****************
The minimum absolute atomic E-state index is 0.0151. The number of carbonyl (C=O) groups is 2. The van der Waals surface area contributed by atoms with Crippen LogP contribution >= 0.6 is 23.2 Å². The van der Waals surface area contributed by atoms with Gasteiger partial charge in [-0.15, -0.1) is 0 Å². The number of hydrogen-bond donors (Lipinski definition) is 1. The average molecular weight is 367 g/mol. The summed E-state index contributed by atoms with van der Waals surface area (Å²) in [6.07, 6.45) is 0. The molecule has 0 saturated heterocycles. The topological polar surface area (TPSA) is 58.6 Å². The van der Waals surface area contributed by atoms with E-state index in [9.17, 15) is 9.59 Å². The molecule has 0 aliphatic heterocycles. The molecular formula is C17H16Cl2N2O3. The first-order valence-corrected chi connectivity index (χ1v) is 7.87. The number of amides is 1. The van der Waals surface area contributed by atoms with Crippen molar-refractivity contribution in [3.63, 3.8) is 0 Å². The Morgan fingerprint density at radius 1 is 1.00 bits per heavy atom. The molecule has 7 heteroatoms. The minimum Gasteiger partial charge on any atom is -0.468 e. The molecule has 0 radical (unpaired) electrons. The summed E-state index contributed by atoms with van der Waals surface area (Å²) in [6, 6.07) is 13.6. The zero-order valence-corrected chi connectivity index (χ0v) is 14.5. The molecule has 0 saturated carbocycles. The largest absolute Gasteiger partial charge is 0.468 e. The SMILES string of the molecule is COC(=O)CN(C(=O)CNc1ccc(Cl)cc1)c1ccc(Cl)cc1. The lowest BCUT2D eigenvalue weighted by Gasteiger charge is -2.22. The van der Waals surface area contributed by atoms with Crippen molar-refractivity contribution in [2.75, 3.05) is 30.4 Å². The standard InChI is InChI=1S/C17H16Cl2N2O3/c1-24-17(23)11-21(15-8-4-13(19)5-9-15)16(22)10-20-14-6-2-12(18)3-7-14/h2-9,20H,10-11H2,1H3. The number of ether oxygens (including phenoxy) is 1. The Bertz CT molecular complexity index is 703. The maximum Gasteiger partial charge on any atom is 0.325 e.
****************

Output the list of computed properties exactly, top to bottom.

The minimum absolute atomic E-state index is 0.0151. The number of carbonyl (C=O) groups is 2. The van der Waals surface area contributed by atoms with Crippen LogP contribution >= 0.6 is 23.2 Å². The van der Waals surface area contributed by atoms with Gasteiger partial charge in [-0.15, -0.1) is 0 Å². The number of hydrogen-bond donors (Lipinski definition) is 1. The average molecular weight is 367 g/mol. The summed E-state index contributed by atoms with van der Waals surface area (Å²) in [6.07, 6.45) is 0. The molecule has 0 saturated heterocycles. The topological polar surface area (TPSA) is 58.6 Å². The van der Waals surface area contributed by atoms with E-state index in [9.17, 15) is 9.59 Å². The molecule has 0 aliphatic heterocycles. The molecular formula is C17H16Cl2N2O3. The first-order valence-corrected chi connectivity index (χ1v) is 7.87. The number of amides is 1. The van der Waals surface area contributed by atoms with Crippen molar-refractivity contribution in [3.63, 3.8) is 0 Å². The Morgan fingerprint density at radius 1 is 1.00 bits per heavy atom. The molecule has 7 heteroatoms. The minimum Gasteiger partial charge on any atom is -0.468 e. The molecule has 0 radical (unpaired) electrons. The summed E-state index contributed by atoms with van der Waals surface area (Å²) in [6, 6.07) is 13.6. The zero-order valence-corrected chi connectivity index (χ0v) is 14.5. The molecule has 0 saturated carbocycles. The largest absolute Gasteiger partial charge is 0.468 e. The SMILES string of the molecule is COC(=O)CN(C(=O)CNc1ccc(Cl)cc1)c1ccc(Cl)cc1. The lowest BCUT2D eigenvalue weighted by Gasteiger charge is -2.22. The van der Waals surface area contributed by atoms with Crippen molar-refractivity contribution in [2.75, 3.05) is 30.4 Å². The standard InChI is InChI=1S/C17H16Cl2N2O3/c1-24-17(23)11-21(15-8-4-13(19)5-9-15)16(22)10-20-14-6-2-12(18)3-7-14/h2-9,20H,10-11H2,1H3. The number of ether oxygens (including phenoxy) is 1. The Bertz CT molecular complexity index is 703. The maximum Gasteiger partial charge on any atom is 0.325 e.